Locals baffled after mystery pink pigeon is spotted wandering town
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People are flocking to social media in confusion after a pink pigeon showed up in a town in the UK.
While Elon Musk attempts to battle against Mark Zuckerberg over who has the biggest d**k and Jeremy Clarkson weighs in on someone getting caught joining the mile-high club, Brits are focusing on some much more important news.
Yes, the arrival of a pink pigeon in the small town of Bury in Greater Manchester is now bird-ening the minds of locals, social media users left baffled over why the usual grey bird appears bright pink.
Greater Manchester Police Bury North even took to Facebook over the egg-citing spotting of the pink bird.
The post reads: "Officers are out on foot patrol this afternoon as part of #OpHeartbeat Officers quickly came across a rare pink pigeon in the town centre.
"Have you seen Burys Pink Pigeon yet? Let us know & come and say hi when you spot us."
It is currently unknown as to why the pigeon is so pink, leading to people flocking to X - formerly known as Twitter - to try and figure out why.
One X user joked: "Barbie marketing getting out of hand."
"Haha my home town leading the news. People been talking about this all week on Facebook!" Another excitedly commented.
A third suggested: "It’s been eating beetroot :)"
However, a final more seriously theorised: "This was from someone’s gender reveal party. They buy these birds and have them painted blue or pink depending on the baby’s gender then they get released into the wild."
Indeed, the user's suggestion could well be correct as another pink pigeon was spotted across the pond in Madison Square park, New York, US earlier this year in February.
The domestic king pink pigeon - nicknamed Flamingo - was taken in by non-profit wildlife rehabilitation and education centre Wild Bird Fund who believe the pigeon was 'deliberately dyed' for a gender reveal ceremony.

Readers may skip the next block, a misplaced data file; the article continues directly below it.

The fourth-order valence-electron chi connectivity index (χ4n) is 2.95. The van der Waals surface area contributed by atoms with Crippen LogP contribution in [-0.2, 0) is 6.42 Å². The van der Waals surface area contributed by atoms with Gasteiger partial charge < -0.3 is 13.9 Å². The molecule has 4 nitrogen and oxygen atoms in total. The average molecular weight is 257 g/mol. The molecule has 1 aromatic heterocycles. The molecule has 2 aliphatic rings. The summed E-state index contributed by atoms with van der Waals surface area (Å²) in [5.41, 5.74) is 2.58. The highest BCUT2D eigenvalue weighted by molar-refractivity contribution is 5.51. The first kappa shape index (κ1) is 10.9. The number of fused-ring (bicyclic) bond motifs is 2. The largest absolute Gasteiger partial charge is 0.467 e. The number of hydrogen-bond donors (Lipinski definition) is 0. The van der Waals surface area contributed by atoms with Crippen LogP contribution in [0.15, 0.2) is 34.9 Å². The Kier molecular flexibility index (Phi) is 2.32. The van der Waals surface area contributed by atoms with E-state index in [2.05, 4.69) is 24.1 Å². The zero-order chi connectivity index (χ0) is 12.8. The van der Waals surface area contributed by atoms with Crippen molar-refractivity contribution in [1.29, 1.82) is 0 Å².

Unfortunately, Flamingo passed away, with his death believed to have been 'caused by inhaling the toxins' from the dye.
Wild Bird Fund said in a post to Facebook: "Flamingo's story sparked a lot of emotion and generated interest from around the world. We hope the tale of his too-short life will help prevent more acts of careless cruelty.
"This king pigeon, a domestic bird likely raised for food, was malnourished, barely older than a baby and had no survival skills when he was released and left to fend for himself. Even without the added complication of the toxic dye, he would not have survived in a city park as a white, helpless bird.
"[...] This is no way to celebrate anything. Rest in peace, sweet bird."
However, there is also an endangered species of pigeon known as Nesoenas mayeri who are naturally pink, so here's hoping Bury's bird is one of those rather than an unfortunate grey pigeon covered in pink dye.
LADbible has contacted GMP and the RSPCA for comment.
If you see an animal in distress and or in need of help, contact the RSPCA's 24-hour animal cruelty line on 0300 1234 999 or visit their website for further advice. In the US, call SPCA on 212-244-SPCA (7722) Monday – Friday 9am-5pm EST or call 9111 if a crime is in progress.